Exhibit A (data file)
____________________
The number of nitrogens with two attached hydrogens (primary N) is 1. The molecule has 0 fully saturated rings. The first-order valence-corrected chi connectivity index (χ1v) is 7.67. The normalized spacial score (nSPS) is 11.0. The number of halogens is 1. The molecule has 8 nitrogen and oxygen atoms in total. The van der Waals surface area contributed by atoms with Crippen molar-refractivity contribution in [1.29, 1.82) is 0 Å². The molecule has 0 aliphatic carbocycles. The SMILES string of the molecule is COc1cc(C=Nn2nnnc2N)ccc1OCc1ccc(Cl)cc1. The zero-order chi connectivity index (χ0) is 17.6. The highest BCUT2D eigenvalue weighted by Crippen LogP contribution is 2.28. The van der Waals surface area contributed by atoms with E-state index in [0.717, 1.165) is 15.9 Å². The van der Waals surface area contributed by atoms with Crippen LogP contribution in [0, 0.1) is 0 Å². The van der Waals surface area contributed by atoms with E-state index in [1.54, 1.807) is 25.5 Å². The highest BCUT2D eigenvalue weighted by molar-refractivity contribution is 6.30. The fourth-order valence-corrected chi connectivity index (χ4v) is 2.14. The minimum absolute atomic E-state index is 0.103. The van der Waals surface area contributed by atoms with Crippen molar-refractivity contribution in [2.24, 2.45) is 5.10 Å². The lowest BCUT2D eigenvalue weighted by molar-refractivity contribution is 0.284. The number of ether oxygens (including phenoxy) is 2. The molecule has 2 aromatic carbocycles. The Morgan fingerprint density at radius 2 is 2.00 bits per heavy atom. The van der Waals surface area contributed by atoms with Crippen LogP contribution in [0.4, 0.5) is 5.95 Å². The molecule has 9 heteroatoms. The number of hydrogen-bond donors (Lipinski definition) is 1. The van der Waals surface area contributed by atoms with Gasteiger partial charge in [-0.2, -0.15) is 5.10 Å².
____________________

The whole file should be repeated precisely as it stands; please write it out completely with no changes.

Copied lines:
The number of nitrogens with two attached hydrogens (primary N) is 1. The molecule has 0 fully saturated rings. The first-order valence-corrected chi connectivity index (χ1v) is 7.67. The normalized spacial score (nSPS) is 11.0. The number of halogens is 1. The molecule has 8 nitrogen and oxygen atoms in total. The van der Waals surface area contributed by atoms with Crippen molar-refractivity contribution in [1.29, 1.82) is 0 Å². The molecule has 0 aliphatic carbocycles. The SMILES string of the molecule is COc1cc(C=Nn2nnnc2N)ccc1OCc1ccc(Cl)cc1. The zero-order chi connectivity index (χ0) is 17.6. The highest BCUT2D eigenvalue weighted by Crippen LogP contribution is 2.28. The van der Waals surface area contributed by atoms with E-state index in [0.717, 1.165) is 15.9 Å². The van der Waals surface area contributed by atoms with Crippen LogP contribution in [0, 0.1) is 0 Å². The van der Waals surface area contributed by atoms with E-state index in [1.54, 1.807) is 25.5 Å². The highest BCUT2D eigenvalue weighted by molar-refractivity contribution is 6.30. The fourth-order valence-corrected chi connectivity index (χ4v) is 2.14. The minimum absolute atomic E-state index is 0.103. The van der Waals surface area contributed by atoms with Crippen molar-refractivity contribution in [2.24, 2.45) is 5.10 Å². The lowest BCUT2D eigenvalue weighted by molar-refractivity contribution is 0.284. The number of ether oxygens (including phenoxy) is 2. The molecule has 2 aromatic carbocycles. The Morgan fingerprint density at radius 2 is 2.00 bits per heavy atom. The van der Waals surface area contributed by atoms with Crippen LogP contribution in [0.4, 0.5) is 5.95 Å². The molecule has 9 heteroatoms. The number of hydrogen-bond donors (Lipinski definition) is 1. The van der Waals surface area contributed by atoms with Gasteiger partial charge in [-0.2, -0.15) is 5.10 Å².